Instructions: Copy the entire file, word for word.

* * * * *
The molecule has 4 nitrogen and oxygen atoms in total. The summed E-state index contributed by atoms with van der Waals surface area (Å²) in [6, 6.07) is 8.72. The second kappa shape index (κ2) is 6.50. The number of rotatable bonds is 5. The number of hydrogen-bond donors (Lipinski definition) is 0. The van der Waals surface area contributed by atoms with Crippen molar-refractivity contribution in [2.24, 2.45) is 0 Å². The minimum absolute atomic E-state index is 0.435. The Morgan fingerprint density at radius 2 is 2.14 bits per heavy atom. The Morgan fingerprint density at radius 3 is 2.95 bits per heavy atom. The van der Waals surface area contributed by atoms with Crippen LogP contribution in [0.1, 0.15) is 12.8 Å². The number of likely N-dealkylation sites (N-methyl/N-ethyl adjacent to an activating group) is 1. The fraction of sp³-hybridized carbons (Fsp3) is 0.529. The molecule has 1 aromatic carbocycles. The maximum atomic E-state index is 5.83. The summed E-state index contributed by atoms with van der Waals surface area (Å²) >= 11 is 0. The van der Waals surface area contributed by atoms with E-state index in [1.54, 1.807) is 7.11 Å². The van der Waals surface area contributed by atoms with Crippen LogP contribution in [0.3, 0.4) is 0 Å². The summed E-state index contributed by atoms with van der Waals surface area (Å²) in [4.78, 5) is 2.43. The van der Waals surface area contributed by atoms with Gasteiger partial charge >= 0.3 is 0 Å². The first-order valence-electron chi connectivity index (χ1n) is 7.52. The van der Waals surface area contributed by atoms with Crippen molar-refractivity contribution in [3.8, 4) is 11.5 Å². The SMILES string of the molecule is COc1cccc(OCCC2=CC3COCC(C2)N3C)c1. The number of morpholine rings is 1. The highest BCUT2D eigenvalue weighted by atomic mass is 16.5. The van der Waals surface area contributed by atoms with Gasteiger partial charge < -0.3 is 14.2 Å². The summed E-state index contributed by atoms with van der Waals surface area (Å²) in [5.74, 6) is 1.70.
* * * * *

The molecule has 4 nitrogen and oxygen atoms in total. The summed E-state index contributed by atoms with van der Waals surface area (Å²) in [6, 6.07) is 8.72. The second kappa shape index (κ2) is 6.50. The number of rotatable bonds is 5. The number of hydrogen-bond donors (Lipinski definition) is 0. The van der Waals surface area contributed by atoms with Crippen molar-refractivity contribution in [2.24, 2.45) is 0 Å². The minimum absolute atomic E-state index is 0.435. The Morgan fingerprint density at radius 2 is 2.14 bits per heavy atom. The Morgan fingerprint density at radius 3 is 2.95 bits per heavy atom. The van der Waals surface area contributed by atoms with Crippen LogP contribution in [0.1, 0.15) is 12.8 Å². The number of likely N-dealkylation sites (N-methyl/N-ethyl adjacent to an activating group) is 1. The fraction of sp³-hybridized carbons (Fsp3) is 0.529. The molecule has 1 aromatic carbocycles. The maximum atomic E-state index is 5.83. The summed E-state index contributed by atoms with van der Waals surface area (Å²) >= 11 is 0. The van der Waals surface area contributed by atoms with E-state index in [1.54, 1.807) is 7.11 Å². The van der Waals surface area contributed by atoms with Crippen LogP contribution in [0.3, 0.4) is 0 Å². The summed E-state index contributed by atoms with van der Waals surface area (Å²) in [4.78, 5) is 2.43. The van der Waals surface area contributed by atoms with Gasteiger partial charge >= 0.3 is 0 Å². The first-order valence-electron chi connectivity index (χ1n) is 7.52. The van der Waals surface area contributed by atoms with Crippen molar-refractivity contribution in [3.8, 4) is 11.5 Å². The SMILES string of the molecule is COc1cccc(OCCC2=CC3COCC(C2)N3C)c1. The number of morpholine rings is 1. The highest BCUT2D eigenvalue weighted by atomic mass is 16.5. The van der Waals surface area contributed by atoms with Gasteiger partial charge < -0.3 is 14.2 Å². The summed E-state index contributed by atoms with van der Waals surface area (Å²) in [5.74, 6) is 1.70.